Karsten Greve, born in 1946, studied in Cologne, Lausanne and Geneva. He started his career as an art dealer and publisher in 1969. From 1970 onwards he operated the Möllenhof/Greve gallery. He opened the first of his own galleries at the beginning of 1973, his debut being a solo exhibition by Yves Klein in the gallery building at Lindenstraße, Cologne.
His intimate face-to-face contact with foremost artists, such as Cy Twombly, Louise Bourgeois, Jannis Kounellis, John Chamberlain and others, provided the base for the quality of his program, which is defined by international avant-garde after 1945. Apart from Twombly, Kounellis, Chamberlain and Bourgeois, it has come to include artists like Joseph Cornell, Jean Dubuffet, Willem de Kooning, Pablo Picasso, Louis Soutter, Lucio Fontana, Piero Manzoni and Wols.
During more than 40 successful years as an international art dealer, Karsten Greve contributed significantly to the worldwide recognition of artists like Louise Bourgeois, John Chamberlain, Lucio Fontana, Gotthard Graubner, Jannis Kounellis, Fausto Melotti, Pierre Soulages, Piero Manzoni and Cy Twombly. In addition to these highly acclaimed artistic positions, the gallery also represents contemporary artists like Norbert Prangenberg, Paco Knöller and Leiko Ikemura, as well as photographers Sally Mann, Mimmo Jodice, Robert Polidori and Lynn Davis. The program is continously expanded to include rising young artists like Georgia Russell, Claire Morgan, Gideon Rubin, Ding Yi, Raúl Illarramendi and Sergio Vega.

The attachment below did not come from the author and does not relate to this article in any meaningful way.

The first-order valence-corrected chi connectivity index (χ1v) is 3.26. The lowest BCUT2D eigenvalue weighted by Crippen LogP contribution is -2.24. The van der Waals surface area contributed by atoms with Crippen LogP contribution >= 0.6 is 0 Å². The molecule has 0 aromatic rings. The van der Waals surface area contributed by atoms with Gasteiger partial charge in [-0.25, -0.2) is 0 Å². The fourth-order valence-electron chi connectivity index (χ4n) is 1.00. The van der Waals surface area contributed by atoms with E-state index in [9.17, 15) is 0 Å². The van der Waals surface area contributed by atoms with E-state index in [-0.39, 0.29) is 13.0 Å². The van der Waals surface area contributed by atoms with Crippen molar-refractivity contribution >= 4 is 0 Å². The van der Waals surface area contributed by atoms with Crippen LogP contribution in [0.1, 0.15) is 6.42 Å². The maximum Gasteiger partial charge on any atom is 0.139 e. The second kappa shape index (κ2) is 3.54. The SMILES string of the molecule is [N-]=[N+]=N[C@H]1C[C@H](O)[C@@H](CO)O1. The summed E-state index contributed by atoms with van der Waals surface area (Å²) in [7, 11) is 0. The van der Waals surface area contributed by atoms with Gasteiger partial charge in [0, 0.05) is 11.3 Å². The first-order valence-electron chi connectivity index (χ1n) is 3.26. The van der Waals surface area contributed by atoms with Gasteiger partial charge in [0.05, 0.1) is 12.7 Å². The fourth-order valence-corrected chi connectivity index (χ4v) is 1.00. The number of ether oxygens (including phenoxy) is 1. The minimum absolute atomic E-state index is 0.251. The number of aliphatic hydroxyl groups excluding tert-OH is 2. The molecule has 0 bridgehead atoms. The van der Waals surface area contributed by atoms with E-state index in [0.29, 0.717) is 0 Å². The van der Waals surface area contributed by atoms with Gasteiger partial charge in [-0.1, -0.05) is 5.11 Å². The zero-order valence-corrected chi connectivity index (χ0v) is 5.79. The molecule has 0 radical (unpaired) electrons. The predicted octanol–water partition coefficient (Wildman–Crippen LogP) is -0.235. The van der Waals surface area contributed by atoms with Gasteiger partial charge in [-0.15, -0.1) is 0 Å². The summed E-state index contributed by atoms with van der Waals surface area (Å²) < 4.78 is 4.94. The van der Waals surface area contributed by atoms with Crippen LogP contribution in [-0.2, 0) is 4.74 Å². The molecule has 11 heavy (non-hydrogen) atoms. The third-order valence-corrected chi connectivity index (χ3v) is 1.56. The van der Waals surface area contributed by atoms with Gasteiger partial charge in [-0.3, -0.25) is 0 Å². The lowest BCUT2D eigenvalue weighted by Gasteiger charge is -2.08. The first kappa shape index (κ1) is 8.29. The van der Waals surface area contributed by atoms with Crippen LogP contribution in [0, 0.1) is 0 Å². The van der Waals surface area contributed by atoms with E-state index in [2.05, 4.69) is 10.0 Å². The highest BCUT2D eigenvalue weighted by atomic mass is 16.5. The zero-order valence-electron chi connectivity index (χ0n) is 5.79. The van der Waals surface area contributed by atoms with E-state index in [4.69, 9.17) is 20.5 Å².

The gallery's program is characterized by a high diversity of artistic genres represented these belonging to the classic media painting, drawing and graphic arts, sculpture and installation as well as photography. Complementing the shows on a high quality level, bibliophile catalogue editions are released.
Galerie Karsten Greve Cologne is located in the center of the city, close to the Diocesan Museum "Kolumba", the “Museum für Angewandte Kunst – MAK” and the Cologne cathedral. Karsten Greve opened his other European galleries in Paris (in 1989) and in St. Moritz (in 1999).